DD- Didn’t Die. (Thank God)

by Rabbi Shefa Gold

On May 23rd, I was to receive an honorary doctorate from RRC, marking my 25 years as a rabbi. Many of my colleagues joke about this and say that D.D. (this Doctor of Divinity) really stands for “didn’t die.” And yes, I am happy to be alive to see this moment. I wanted to take it seriously, though, and see this moment as an opportunity to honor the WORK that has emerged through me over these last 25 years.

When the scheduled ceremony was cancelled, I realized that I did indeed need a ritual. I am experiencing an important inner shift, stepping into the void that leads (god-willing) to something new.

I felt that it is a good time to look back at these last 25 years, with the support of my friends, students and colleagues, so that I can learn from this journey, be humbled by it, and step forward.

If you know me, you know that this was not easy for me to do. You know I’d rather do this for others.  I was feeling very emotional, vulnerable, yet certain that I must ask for help and mark this moment with a ritual.

Many years ago, a spirit who called himself, “The Spirit of the Work,” came to me, and I gave him my loyalty, my pledge to believe in the possibility that however small my contribution was to the transformation of my world, I would give it my all.  The glimpses of Oneness that I have received have come to me with the responsibility of living and creating from that Oneness.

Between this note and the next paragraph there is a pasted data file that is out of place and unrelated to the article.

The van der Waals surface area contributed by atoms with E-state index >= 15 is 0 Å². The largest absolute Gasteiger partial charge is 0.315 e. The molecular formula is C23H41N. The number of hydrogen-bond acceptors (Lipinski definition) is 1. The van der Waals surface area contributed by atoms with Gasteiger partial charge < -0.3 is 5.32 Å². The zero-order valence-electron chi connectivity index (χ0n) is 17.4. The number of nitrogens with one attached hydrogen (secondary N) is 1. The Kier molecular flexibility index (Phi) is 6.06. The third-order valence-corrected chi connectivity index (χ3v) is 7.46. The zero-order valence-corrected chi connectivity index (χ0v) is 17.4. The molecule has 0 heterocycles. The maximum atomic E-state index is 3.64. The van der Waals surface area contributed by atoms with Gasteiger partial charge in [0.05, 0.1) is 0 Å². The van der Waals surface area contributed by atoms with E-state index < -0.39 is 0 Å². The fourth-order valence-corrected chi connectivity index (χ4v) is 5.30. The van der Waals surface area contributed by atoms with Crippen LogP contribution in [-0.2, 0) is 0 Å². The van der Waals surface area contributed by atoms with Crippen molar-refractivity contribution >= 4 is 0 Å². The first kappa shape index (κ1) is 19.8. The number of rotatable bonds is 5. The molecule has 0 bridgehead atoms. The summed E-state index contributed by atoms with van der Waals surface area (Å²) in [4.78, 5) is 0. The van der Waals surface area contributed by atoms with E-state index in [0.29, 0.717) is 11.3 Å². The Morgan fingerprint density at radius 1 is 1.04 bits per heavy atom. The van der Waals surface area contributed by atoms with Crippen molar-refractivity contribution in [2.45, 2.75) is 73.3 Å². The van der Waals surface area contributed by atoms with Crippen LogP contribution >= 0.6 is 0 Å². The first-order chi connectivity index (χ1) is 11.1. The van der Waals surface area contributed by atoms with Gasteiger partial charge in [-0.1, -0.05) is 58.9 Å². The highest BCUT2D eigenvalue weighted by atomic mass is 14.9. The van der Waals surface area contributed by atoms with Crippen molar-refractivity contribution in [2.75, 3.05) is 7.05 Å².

On June 19th we began the ritual with these words from the Song of Songs that celebrate Unity consciousness:

 אַחַ֥ת הִיא֙ יוֹנָתִ֣י תַמָּתִ֔י אַחַ֥ת הִיא֙ לְאִמָּ֔הּ בָּרָ֥ה הִ֖יא לְיֽוֹלַדְתָּ֑הּ

Achat hi yonati tamati, achat hi l’imah bara hi l’yola’d’tah,

 (One Alone)

One alone is my dove, my perfect one,

One alone so luminous in her mother’s heart. (S.of S. 6:9)

I had gathered a minyan of my neighbors to join me along with many of my students and colleagues on Zoom. We chanted, entered a delicious moment of silence and then I said: 

“As I celebrate this milestone of 25 years since my graduation from RRC and my smicha from Reb Zalman, I wanted to pause in sacred space with you my beloved friends, to reflect on the journey and give thanks for what has emerged through this Mishkan that we have built together.

This body of work that I draw on every day and then build upon, has emerged in the space between us.  The work emerges out of my love for you and out of our commitment to the ‘One alone so luminous in her mother’s heart.’

We gather to pause in gratefulness, and acknowledge a miracle that is flowing. I already feel well-appreciated. I am in the process of healing the old places in me that have felt misunderstood and marginalized. With your encouragement I can step beyond some of my neurotic patterns of worry, hustle, and scheming that come from “survival brain” and step into a celebration of the miracle of flow, with grace, relaxed confidence and heart supported.”

Then, I handed the ritual over to Rabbi Phyllis Berman, who artfully and gracefully called on ten people (including herself) who each expressed some aspects of the WORK and its impact.

You can check out the ritual here if you’d like.

I was left breathless, inspired, embraced and filled with grateful awe for the community of Jewish Renewal that has inspired, held, birthed and received this amazing WORK.

May we all continue to serve God with joy and outrageous courage, leaning into friendship and loving support.